In Winston’s case, it is rats. Crazed rats in a cage will be affixed to his face, and will eat his flesh. O’Brien tells him that Winston already knows what he must do.

“The mask was closing on his face. The wire brushed his cheek. And then—no, it was not relief, only hope, a tiny fragment of hope. Too late, perhaps too late. But he had suddenly understood that in the whole world there was just one person to whom he could transfer his punishment—one body that he could thrust between himself and the rats. And he was shouting frantically, over and over.

‘Do it to Julia! Do it to Julia! Not me! Julia! I don’t care what you do to her. Tear her face off, strip her to the bones. Not me! Julia! Not me!’”

Winston and Julia are freed from the Ministry of Love, their previous rebellious nature burned away. Their meeting is very awkward.

“‘I betrayed you,’ she said baldly.

‘I betrayed you,’ he said.

She gave him another quick look of dislike.

‘Sometimes,’ she said, ‘they threaten you with something something you can’t stand up to, can’t even think about. And then you say, “Don’t do it to me, do it to somebody else, do it to So-and-so.” And perhaps you might pretend, afterwards, that it was only a trick and that you just said it to make them stop and didn’t really mean it. But that isn’t true. At the time when it happens you do mean it. You think there’s no other way of saving yourself, and you’re quite ready to save yourself that way. You want it to happen to the other person. You don’t give a damn what they suffer.

“All you care about is yourself.’

‘All you care about is yourself,’ he echoed.

‘And after that, you don’t feel the same towards the other person any longer.’

‘No,’ he said, ‘you don’t feel the same.’

There did not seem to be anything more to say. The wind plastered their thin overalls against their bodies. Almost at once it became embarrassing to sit there in silence: besides, it was too cold to keep still. She said something about catching her Tube and stood up to go.”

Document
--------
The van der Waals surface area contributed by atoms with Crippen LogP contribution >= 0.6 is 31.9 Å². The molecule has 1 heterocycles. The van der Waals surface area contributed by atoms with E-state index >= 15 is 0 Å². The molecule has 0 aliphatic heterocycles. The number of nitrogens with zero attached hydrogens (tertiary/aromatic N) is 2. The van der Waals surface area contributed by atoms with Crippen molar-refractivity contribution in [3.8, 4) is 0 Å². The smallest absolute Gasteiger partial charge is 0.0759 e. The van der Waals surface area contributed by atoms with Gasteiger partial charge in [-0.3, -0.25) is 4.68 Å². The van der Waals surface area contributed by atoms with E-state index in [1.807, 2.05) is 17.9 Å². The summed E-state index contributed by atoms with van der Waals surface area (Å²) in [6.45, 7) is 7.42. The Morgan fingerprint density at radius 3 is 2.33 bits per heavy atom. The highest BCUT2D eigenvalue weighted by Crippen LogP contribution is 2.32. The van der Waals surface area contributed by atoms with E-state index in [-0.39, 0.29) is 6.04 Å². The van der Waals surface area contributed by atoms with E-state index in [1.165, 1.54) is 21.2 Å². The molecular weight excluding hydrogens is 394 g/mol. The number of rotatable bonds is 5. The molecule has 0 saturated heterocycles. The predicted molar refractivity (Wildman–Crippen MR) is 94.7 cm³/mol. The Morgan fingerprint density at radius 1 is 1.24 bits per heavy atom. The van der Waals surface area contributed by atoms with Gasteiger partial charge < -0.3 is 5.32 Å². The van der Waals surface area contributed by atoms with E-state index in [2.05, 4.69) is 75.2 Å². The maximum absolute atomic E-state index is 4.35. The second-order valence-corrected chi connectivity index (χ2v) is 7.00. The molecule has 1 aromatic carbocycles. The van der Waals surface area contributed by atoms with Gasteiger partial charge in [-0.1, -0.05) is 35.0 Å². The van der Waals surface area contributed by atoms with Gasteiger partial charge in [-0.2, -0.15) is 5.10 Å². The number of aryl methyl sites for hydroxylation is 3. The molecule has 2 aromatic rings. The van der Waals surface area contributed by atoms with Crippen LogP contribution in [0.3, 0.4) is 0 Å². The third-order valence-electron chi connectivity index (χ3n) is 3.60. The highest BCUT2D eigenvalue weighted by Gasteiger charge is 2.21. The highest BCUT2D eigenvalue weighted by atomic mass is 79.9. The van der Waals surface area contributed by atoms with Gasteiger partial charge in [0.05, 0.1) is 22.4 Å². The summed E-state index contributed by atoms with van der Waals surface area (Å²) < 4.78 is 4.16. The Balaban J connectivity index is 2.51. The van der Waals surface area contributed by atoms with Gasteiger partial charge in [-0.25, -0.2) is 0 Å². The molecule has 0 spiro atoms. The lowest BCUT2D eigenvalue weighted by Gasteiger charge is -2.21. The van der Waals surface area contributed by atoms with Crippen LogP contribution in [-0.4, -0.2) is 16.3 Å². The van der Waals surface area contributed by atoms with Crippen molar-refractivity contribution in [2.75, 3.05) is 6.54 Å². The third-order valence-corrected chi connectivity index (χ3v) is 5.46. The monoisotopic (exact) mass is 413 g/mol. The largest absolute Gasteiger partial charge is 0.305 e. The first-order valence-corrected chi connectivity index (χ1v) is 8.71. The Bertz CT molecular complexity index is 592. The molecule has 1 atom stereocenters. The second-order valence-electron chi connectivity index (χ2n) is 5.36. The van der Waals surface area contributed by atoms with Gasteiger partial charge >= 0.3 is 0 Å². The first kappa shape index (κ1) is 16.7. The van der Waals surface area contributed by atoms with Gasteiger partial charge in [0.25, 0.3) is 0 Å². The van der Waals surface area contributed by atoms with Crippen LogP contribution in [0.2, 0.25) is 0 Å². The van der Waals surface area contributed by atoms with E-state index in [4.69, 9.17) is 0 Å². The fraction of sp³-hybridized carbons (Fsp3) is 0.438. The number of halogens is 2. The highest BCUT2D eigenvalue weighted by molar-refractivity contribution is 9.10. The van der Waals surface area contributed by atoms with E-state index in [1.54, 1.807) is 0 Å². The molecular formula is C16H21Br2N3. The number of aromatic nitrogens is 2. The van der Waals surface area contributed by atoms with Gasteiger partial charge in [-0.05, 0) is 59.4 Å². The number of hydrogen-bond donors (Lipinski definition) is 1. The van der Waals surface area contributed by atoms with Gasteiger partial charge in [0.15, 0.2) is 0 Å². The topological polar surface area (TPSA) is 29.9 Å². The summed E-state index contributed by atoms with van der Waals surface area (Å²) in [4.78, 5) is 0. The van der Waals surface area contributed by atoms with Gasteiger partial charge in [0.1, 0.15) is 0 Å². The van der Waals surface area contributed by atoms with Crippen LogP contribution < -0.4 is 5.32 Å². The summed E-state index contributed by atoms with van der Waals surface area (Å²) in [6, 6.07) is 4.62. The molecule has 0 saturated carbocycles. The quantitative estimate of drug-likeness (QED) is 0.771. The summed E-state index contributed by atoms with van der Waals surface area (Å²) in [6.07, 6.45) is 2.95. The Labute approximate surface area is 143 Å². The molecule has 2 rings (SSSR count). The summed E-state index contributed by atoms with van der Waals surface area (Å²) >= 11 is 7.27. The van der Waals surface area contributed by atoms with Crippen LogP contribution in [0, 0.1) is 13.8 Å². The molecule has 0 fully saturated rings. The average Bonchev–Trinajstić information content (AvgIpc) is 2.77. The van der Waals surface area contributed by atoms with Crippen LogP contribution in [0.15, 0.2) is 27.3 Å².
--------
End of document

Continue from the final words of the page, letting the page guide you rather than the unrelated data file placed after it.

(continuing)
Their love is utterly destroyed, and they go their separate ways, to an unknown future. The novel ends with Winton’s joy at a great victory over Eastasia (Oceania has always been at war with Eastasia). The novel ends with Winston looking at a poster.

“He gazed up at the enormous face. Forty years it had taken him to learn what kind of smile was hidden beneath the dark moustache. O cruel, needless misunderstanding! O stubborn, self-willed exile from the loving breast! Two gin-scented tears trickled down the sides of his nose. But it was all right, everything was all right, the struggle was finished. He had won the victory over himself. He loved Big Brother.”

It is a sad novel. People have used it to state that this is “what would happen if the commies take over”, missing the point that the novel was written about us. There are lots of people today who want to impose their beliefs on others, and are willing to kill to achieve their goals. In the HBO special “Questioning Darwin”, a man said that if his holy text stated 2+2=5, he would believe it; ironically, this exact situation is forced on Winston in the novel. Google can tell you everything you search online, and the NSA can remind you who you called last week. And the 16th season of Big Brother USA ended on September 24, 2014.

The warning of Orwell was not the dangers of technology or crazy ideas. It is the Reduction of the Individual; the dehumanization that can take away the best aspects of ourselves, and reduce us to mere cogs in the machine.

Reach out to someone today; give them a helping hand, feed them if they are hungry, listen to what they need to say. Most importantly, show them that they matter, just being who they are.